Tampa has the lively nightlife, but to bring back that tan, you have to headabout 25 miles west, to the Gulf of Mexico beaches. Three large bridges cross Tampa Bay between St. Petersburg/Clearwater and Tampa. Awaiting you are three of the best beaches in the United States, according to an annual rating by a University of Maryland professor. Click here for a sampling of our best beaches.

A touch of culture

The Tampa Bay area boasts fine museums, with a spectacular exhibit at one of them now: More than 300

The Salvador Dali museum houses the world's largest
collection of the surrealist painter's work. Volunteer
docents lead narrated tours through museum.
items recovered from the debris field of the RMS Titanic isdisplayed at the Florida International Museum. Admission is by timed ticket, to better control the number of people in the galleries at any one time. Call ahead to book a time:(800) 777-9882.

Other notable museums include the acclaimed Salvador Dali Museum in St. Petersburg (the world' s largest collection of the surrealist master), and Tampa's Museum of African American Art.

For children, the fabulous Museum of Science and Industry north of Tampa beckonswith dozens of hands-on experiements, a "hurricane-wind' room and the state's only domed Omnimax theater. St. Peters burg has the much

The Great Explorations kid's museum in St. Pete
offer mazes, live animalsand fun learning adventures
for the little ones.
smaller but engaging Great Explorations, the Hands-On Museum.

It is located just across the street from the Dali, less than a mile from the Florida International Museum, the small but impressive Museum of Fine Arts, and the clever, waterfront Museum of History.

While waterfront is a plus in both cities, St. Petersburg can boast seven miles of publicly held parks and open space along Tampa Bay. You can swim in an Olympic-sized pool or at a small beach,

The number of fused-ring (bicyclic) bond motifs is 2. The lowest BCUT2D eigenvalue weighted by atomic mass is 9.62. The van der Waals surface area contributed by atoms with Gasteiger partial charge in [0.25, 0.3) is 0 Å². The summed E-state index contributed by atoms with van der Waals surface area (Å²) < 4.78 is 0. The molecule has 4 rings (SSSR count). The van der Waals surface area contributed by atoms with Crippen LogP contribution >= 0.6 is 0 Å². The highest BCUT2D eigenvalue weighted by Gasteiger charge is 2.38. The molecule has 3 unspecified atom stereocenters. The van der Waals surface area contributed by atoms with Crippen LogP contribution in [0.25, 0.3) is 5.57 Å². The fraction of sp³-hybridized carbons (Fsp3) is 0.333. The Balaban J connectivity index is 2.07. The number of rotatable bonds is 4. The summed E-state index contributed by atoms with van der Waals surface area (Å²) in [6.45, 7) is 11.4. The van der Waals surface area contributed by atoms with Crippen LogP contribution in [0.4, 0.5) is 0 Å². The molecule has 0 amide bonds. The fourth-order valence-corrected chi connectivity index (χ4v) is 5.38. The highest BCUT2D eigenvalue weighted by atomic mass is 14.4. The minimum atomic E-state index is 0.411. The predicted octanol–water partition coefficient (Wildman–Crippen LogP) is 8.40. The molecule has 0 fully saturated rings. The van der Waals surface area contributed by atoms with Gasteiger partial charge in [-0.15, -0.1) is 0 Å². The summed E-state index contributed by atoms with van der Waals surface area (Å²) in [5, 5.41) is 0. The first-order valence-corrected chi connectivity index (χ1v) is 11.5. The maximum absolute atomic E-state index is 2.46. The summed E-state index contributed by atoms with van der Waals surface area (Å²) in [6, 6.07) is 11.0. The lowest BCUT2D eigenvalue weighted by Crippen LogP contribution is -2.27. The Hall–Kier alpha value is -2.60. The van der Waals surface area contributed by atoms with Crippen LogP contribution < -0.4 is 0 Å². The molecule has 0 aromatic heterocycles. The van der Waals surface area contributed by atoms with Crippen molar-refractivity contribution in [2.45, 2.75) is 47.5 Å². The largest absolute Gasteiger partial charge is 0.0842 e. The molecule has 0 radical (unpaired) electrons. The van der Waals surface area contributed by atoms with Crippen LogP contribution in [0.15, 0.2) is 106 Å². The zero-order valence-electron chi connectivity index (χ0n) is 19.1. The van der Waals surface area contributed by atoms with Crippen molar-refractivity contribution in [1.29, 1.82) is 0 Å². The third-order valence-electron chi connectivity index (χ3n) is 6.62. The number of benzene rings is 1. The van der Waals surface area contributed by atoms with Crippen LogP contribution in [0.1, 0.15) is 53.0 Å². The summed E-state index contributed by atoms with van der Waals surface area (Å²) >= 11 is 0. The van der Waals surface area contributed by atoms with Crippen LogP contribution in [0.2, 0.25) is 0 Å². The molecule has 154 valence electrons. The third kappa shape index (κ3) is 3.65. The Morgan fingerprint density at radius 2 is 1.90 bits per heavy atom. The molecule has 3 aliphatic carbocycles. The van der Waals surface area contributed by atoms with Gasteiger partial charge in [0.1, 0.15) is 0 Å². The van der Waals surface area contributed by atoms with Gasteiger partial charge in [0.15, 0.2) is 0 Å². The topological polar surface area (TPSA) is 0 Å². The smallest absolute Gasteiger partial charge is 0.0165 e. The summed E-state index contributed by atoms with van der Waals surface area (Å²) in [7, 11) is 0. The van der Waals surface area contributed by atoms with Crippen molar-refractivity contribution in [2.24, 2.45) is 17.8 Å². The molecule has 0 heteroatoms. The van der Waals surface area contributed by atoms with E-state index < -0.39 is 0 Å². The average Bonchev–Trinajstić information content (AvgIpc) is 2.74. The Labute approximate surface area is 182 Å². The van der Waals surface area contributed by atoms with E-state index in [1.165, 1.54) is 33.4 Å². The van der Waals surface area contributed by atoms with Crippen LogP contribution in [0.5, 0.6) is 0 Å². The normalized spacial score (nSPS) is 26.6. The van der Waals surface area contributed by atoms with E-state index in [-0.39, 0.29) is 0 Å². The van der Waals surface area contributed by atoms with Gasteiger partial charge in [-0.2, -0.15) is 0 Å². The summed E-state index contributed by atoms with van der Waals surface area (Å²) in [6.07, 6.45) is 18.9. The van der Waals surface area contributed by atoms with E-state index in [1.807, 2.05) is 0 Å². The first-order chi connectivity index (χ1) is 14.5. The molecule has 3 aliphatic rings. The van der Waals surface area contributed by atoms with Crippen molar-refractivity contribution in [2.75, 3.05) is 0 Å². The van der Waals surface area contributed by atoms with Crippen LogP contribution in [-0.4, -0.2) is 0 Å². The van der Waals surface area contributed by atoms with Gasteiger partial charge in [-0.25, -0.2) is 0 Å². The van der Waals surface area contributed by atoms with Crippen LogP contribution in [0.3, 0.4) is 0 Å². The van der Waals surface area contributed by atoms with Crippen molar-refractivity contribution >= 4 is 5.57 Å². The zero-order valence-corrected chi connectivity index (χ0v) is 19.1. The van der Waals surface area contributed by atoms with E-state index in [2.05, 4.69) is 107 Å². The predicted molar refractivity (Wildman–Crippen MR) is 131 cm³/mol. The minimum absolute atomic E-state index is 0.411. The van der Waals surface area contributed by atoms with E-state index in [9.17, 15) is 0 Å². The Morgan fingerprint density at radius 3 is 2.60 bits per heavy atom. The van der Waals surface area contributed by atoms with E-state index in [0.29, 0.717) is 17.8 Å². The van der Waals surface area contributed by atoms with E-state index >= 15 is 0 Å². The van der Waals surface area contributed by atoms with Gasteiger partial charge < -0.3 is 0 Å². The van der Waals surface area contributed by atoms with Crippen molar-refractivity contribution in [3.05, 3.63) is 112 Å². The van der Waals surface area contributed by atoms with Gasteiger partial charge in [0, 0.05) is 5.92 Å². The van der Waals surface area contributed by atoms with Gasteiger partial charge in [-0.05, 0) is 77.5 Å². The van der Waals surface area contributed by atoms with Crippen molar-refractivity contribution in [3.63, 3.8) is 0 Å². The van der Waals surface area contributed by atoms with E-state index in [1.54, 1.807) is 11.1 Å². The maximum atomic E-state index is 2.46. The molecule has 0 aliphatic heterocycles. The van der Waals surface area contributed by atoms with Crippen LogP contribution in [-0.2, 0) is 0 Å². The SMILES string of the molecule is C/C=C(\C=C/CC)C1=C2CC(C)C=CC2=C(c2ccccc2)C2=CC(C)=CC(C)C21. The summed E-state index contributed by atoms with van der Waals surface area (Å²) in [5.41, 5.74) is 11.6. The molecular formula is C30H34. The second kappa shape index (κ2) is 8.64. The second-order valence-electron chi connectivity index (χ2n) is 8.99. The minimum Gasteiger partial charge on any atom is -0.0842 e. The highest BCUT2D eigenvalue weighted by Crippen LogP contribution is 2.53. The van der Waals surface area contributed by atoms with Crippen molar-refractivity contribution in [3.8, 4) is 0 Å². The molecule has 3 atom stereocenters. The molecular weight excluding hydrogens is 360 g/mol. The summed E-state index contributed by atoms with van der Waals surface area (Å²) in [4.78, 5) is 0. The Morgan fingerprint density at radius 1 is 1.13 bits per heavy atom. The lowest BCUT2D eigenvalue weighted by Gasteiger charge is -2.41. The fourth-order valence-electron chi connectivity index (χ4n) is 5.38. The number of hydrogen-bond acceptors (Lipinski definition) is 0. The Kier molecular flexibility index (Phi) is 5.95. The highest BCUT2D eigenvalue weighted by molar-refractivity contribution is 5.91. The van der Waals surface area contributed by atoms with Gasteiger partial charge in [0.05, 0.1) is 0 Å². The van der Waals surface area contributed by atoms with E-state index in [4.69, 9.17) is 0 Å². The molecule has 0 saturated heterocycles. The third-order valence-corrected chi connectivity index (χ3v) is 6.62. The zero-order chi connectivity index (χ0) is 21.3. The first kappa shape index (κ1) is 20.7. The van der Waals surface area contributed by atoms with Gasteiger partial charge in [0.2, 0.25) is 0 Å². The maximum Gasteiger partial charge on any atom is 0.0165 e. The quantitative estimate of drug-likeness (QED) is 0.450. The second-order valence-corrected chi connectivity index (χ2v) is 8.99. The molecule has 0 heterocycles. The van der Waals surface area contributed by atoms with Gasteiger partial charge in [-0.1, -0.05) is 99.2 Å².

Nearby Sy. Pete beach has
miles of waterffront.
Flausa photo
play tennis, walk through a palm tree arboretum or fish from the seawall, but thousands of people stroll to St. Petersburg's waterfront focal point, The Pier (see photo at top). Shaped like an inverted triangle, the five-story pier features a small aquarium, miniature golf, fishing spots and places to eat and drink -- including a branch of Tampa's Columbia restaurant.

Tampa Bay's No. 1 tourist attraction is Busch Gardens, which almost yearly adds a thrill-ride that literally takes your breath away. The park also shows hundreds upon hundreds of wild animals, with a few -- including hippos, hyenas and lions -- up close and personal behind thick glass. The park admission is hovering near $38 for an adult, but there are scads of discount coupons floating around.

And if you still think you need something else, travel the 70 miles or so east of Tampa to see Disney World, Sea World and Universal Studios. Each is a great place to spend the day and a paycheck.

The Don CeSar Beach Resort Hotel has been used as
a location for many films.
For general information on the area, check the St. Petersburg Times website:, or grab a copy of the paper's Weekend go-and-do magazine, or contact the following; the area code is 813: St. Petersburg Area Chamber of Commerce, 813/821-4069; Gulf Beaches of Tampa Bay Commerce, 813/360-6957; St. Petersburg/ClearwaterArea Convention & Visitors Bureau, 813/464-7200; Tampa/Hillsborough Convention & Visitors Association, 813/223-1111.

Robert N. Jenkins is travel editor of the St. Peters burg Times, moving to St. Petersburg more than 28 years ago.